It’s technically considered fiction, but it’s really more a biography or a history. It doesn’t matter. Whatever you call it, it’s pretty darn magnificent. It’s Upton Sinclair’s book The Flivver King (1937), and, like his more renowned book The Jungle, it almost single-handedly reformed an American industry. *[See my previous post for more recommended reading on the subject of capitalist exploitation of labor.]
The so-called Flivver King was Henry Ford, and Sinclair depicts in substantial detail the life and times of that titan of industry, as well as two generations of a fictional family that worked for him. While I knew that Henry Ford was a powerful industrialist with a reputation for conservative politics and narrow-mindedness, I had no idea of the extent of all those features. Neither, apparently, did the American public during Ford’s lifetime, at least until Sinclair’s book appeared. When it was published, it helped to make the United Auto Workers a viable union, and other industries and unions followed suit. Can you imagine how many peoples’ lives have been drastically improved by this one small book?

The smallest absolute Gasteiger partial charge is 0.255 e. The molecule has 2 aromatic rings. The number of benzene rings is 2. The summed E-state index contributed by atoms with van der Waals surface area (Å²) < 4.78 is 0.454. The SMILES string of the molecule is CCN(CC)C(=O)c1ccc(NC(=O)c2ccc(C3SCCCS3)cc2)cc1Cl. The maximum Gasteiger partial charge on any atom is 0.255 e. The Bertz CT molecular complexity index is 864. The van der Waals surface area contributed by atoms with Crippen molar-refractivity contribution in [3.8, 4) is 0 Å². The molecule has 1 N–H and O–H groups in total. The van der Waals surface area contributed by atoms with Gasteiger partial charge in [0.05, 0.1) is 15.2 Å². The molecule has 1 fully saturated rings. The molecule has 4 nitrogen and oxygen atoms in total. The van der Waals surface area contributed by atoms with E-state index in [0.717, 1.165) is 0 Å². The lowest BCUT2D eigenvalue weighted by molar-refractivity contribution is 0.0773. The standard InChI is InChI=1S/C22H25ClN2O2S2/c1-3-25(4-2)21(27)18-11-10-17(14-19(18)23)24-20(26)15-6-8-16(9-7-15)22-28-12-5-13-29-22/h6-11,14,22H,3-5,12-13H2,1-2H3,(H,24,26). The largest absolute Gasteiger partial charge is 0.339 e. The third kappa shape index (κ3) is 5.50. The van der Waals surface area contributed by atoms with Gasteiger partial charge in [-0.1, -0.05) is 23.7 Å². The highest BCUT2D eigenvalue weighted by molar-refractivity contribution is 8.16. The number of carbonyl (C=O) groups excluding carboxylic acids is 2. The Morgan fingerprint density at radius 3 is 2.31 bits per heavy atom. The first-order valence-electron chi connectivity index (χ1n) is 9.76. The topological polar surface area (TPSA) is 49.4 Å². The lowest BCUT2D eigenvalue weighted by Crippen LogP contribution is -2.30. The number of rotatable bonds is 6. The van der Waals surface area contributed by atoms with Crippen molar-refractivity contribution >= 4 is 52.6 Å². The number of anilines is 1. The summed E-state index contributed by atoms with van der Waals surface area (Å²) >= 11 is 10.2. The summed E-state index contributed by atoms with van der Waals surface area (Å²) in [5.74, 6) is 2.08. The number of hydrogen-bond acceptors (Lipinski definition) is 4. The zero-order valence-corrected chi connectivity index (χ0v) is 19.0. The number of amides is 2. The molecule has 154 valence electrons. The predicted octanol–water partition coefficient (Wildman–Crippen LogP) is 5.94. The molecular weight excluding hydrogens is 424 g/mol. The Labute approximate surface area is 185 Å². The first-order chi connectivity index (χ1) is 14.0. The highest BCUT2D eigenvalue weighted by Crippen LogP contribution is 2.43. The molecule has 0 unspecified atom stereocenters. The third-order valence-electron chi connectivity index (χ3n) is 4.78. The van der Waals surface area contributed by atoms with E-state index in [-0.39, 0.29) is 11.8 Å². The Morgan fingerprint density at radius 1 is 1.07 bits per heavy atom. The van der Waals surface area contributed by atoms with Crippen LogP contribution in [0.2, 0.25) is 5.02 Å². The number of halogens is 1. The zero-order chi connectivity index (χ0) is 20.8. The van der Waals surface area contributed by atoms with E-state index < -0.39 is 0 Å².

Now, you might think such a book would make for less-than-scintillating reading. But in fact the book is enthralling, even chilling, and Sinclair’s subtle brand of irony spices it beautifully. I read The Jungle in my sophomore year of college, and never picked up another book by Upton Sinclair until now. Shame on me!